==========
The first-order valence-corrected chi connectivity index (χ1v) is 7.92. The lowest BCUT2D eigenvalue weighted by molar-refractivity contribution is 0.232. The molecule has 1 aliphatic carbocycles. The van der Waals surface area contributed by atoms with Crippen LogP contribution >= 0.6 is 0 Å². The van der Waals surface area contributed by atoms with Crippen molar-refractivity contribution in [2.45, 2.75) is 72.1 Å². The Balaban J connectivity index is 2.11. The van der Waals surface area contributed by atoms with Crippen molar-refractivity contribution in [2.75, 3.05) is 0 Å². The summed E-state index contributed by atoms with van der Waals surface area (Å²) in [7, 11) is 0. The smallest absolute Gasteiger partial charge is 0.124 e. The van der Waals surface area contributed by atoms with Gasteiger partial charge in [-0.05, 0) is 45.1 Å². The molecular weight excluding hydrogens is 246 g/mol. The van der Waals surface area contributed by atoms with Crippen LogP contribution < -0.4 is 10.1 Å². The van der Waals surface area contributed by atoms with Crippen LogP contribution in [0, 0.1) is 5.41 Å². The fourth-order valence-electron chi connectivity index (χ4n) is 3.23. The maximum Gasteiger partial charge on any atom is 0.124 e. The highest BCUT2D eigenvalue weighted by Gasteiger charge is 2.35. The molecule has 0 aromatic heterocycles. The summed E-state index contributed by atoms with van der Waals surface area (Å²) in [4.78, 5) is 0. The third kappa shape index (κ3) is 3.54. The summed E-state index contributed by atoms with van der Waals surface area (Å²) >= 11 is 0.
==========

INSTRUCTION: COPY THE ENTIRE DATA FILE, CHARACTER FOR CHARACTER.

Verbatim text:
The first-order valence-corrected chi connectivity index (χ1v) is 7.92. The lowest BCUT2D eigenvalue weighted by molar-refractivity contribution is 0.232. The molecule has 1 aliphatic carbocycles. The van der Waals surface area contributed by atoms with Crippen LogP contribution >= 0.6 is 0 Å². The van der Waals surface area contributed by atoms with Crippen molar-refractivity contribution in [2.45, 2.75) is 72.1 Å². The Balaban J connectivity index is 2.11. The van der Waals surface area contributed by atoms with Crippen molar-refractivity contribution in [2.75, 3.05) is 0 Å². The summed E-state index contributed by atoms with van der Waals surface area (Å²) in [7, 11) is 0. The smallest absolute Gasteiger partial charge is 0.124 e. The van der Waals surface area contributed by atoms with Gasteiger partial charge in [-0.05, 0) is 45.1 Å². The molecular weight excluding hydrogens is 246 g/mol. The van der Waals surface area contributed by atoms with Crippen LogP contribution < -0.4 is 10.1 Å². The van der Waals surface area contributed by atoms with Crippen LogP contribution in [0, 0.1) is 5.41 Å². The fourth-order valence-electron chi connectivity index (χ4n) is 3.23. The maximum Gasteiger partial charge on any atom is 0.124 e. The highest BCUT2D eigenvalue weighted by Gasteiger charge is 2.35. The molecule has 0 aromatic heterocycles. The summed E-state index contributed by atoms with van der Waals surface area (Å²) in [4.78, 5) is 0. The third kappa shape index (κ3) is 3.54. The summed E-state index contributed by atoms with van der Waals surface area (Å²) >= 11 is 0.